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OUR ORIGINAL SERIES

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Protect Tomorrow

Fighting police for openness on cell tracking

Chicago's tiny not-for-profit taking on powerful institutions.

The history of surveillance is one of control. As monitoring technologies accelerate, one not-for-profit noticed a concerning rise in unethical police cell phone observation. Their objections led to new, stronger digital rights legislation.


Stingrays and cell phones: Is your pocket private?

Smartphones have improved our lives more than we could have imagined. We work on them, use them to take and store private photos and they know where we are at any moment. But with advanced surveillance techniques, phones have become a powerful way for law enforcement to observe and identify us, ethically or not.

Last year's change to remote life made us all digital. Are we now in danger of trading private digital data for convenient digital services? Check out Kaspersky's privacy predictions for 2021 and learn how this year is going to affect our privacy in cyberspace.

One Chicago not-for-profit, Lucy Parsons Labs, is demanding government agencies like the police and Immigration and Customs Enforcement (ICE) be more transparent about how and why they track people through their phones. Defenders of Digital episode three speaks with Lucy Parsons Labs' Executive Director Freddy Martinez about how law enforcement use technologies to covertly observe people, what it means for digital rights and how his team made US legal history.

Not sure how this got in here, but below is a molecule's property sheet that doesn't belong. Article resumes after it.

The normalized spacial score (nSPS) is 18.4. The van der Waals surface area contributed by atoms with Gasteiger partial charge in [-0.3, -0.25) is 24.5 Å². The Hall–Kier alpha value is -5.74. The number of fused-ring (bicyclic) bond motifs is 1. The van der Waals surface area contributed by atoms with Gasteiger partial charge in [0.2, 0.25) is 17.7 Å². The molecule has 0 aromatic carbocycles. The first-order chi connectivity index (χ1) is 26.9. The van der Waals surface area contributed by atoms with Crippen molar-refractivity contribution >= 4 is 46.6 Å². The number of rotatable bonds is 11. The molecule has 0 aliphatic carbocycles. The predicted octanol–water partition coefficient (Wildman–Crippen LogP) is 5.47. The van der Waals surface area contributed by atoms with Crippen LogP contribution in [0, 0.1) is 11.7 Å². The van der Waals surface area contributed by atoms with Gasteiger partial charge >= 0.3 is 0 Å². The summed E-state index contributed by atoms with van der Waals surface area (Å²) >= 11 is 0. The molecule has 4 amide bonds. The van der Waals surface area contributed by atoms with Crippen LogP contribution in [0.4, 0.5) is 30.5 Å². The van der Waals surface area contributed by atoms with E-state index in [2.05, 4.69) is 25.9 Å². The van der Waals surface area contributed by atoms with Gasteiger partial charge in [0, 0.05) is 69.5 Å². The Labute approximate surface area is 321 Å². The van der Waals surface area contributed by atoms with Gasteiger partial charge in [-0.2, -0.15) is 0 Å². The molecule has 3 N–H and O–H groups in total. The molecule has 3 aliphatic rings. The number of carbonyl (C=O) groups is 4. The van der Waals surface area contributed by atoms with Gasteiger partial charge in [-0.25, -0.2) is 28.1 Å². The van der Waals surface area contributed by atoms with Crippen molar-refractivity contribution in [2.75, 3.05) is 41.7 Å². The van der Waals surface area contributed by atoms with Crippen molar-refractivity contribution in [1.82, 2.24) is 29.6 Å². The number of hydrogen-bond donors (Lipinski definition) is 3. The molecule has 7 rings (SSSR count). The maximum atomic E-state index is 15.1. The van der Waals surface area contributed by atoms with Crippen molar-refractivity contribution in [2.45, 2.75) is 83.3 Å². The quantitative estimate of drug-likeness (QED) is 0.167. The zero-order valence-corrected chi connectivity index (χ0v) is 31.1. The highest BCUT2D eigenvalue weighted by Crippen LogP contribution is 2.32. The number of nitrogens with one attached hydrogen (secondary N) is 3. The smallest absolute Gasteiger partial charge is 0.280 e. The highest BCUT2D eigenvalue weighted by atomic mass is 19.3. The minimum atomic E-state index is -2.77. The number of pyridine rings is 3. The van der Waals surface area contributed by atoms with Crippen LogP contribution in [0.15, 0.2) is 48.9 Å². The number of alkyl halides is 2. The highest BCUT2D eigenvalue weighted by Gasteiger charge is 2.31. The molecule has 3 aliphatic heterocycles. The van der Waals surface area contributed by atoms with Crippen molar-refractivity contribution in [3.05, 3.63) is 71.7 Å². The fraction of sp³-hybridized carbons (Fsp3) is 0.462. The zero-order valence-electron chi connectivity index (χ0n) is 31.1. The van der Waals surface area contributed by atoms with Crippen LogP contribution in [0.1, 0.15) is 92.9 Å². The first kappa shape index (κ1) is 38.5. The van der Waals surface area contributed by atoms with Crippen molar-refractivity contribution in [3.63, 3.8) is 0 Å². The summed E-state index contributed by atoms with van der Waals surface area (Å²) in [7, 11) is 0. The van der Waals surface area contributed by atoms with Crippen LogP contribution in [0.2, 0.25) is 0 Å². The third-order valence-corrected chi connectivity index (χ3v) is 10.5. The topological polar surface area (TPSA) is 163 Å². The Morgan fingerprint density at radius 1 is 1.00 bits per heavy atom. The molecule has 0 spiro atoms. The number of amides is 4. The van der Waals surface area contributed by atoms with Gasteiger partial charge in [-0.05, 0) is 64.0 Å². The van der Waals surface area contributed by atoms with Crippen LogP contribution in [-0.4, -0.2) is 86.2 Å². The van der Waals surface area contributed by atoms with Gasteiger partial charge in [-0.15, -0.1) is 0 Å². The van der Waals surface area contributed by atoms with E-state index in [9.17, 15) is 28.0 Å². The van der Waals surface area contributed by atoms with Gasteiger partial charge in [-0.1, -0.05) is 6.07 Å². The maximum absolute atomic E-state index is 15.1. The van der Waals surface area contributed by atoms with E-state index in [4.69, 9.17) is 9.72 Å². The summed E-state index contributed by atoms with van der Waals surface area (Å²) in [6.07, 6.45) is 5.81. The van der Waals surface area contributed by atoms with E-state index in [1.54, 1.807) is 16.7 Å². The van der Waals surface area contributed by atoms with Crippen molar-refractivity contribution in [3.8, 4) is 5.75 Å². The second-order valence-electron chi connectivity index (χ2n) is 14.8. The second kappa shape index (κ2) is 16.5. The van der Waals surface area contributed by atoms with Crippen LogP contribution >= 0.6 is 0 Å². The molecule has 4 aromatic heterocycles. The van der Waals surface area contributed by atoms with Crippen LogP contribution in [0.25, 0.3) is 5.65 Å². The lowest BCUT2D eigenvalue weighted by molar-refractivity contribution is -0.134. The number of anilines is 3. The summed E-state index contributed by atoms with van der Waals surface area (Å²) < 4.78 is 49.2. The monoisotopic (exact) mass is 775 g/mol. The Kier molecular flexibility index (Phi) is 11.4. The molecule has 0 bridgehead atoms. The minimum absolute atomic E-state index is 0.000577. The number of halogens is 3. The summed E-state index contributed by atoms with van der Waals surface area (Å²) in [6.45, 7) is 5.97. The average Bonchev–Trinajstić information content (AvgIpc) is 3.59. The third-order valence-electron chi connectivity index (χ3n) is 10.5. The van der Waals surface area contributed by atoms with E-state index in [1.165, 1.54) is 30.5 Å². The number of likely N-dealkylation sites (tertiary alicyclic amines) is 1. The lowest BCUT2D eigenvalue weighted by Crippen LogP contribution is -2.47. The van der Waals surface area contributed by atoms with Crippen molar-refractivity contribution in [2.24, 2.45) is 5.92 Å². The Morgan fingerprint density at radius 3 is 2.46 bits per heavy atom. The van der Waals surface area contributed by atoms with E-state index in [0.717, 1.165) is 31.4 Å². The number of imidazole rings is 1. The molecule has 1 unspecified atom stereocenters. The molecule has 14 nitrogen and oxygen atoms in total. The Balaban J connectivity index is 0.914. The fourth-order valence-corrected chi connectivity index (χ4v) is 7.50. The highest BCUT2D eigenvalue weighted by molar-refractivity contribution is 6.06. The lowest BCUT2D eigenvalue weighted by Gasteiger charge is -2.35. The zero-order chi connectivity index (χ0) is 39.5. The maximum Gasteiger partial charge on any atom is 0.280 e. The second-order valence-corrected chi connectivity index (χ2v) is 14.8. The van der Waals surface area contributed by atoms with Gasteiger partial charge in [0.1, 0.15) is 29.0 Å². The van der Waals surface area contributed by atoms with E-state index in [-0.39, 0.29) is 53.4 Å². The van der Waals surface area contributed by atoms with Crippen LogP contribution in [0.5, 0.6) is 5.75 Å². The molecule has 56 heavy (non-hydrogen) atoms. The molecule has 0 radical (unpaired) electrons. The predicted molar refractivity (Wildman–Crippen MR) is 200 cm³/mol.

Create Tomorrow

Gamers against the clock: Speedrunning esports

Ultra-fast gaming and the sports of tomorrow, with Break the Record's Fredrik Lidholt

Completing a game more quickly than opponents is the goal of the esport of speedrunning. It could be Super Mario, Doom or any other game. This week we'll see which elite players can break the speed record playing Minecraft.

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Latest Stories

Create Tomorrow

NFTs explained: Why pay $170,000 for digital art?

Intro to cryptoart and non-fungible tokens (NFTS)

A non-fungible token (NFT) of digital kitten art sold for 170,000 US dollars. These tokens could change how we buy, sell and own digital media. What are they, and could they build a new creative economy? To start, check out the video above from CNBC!

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hacker:HUNTER - the series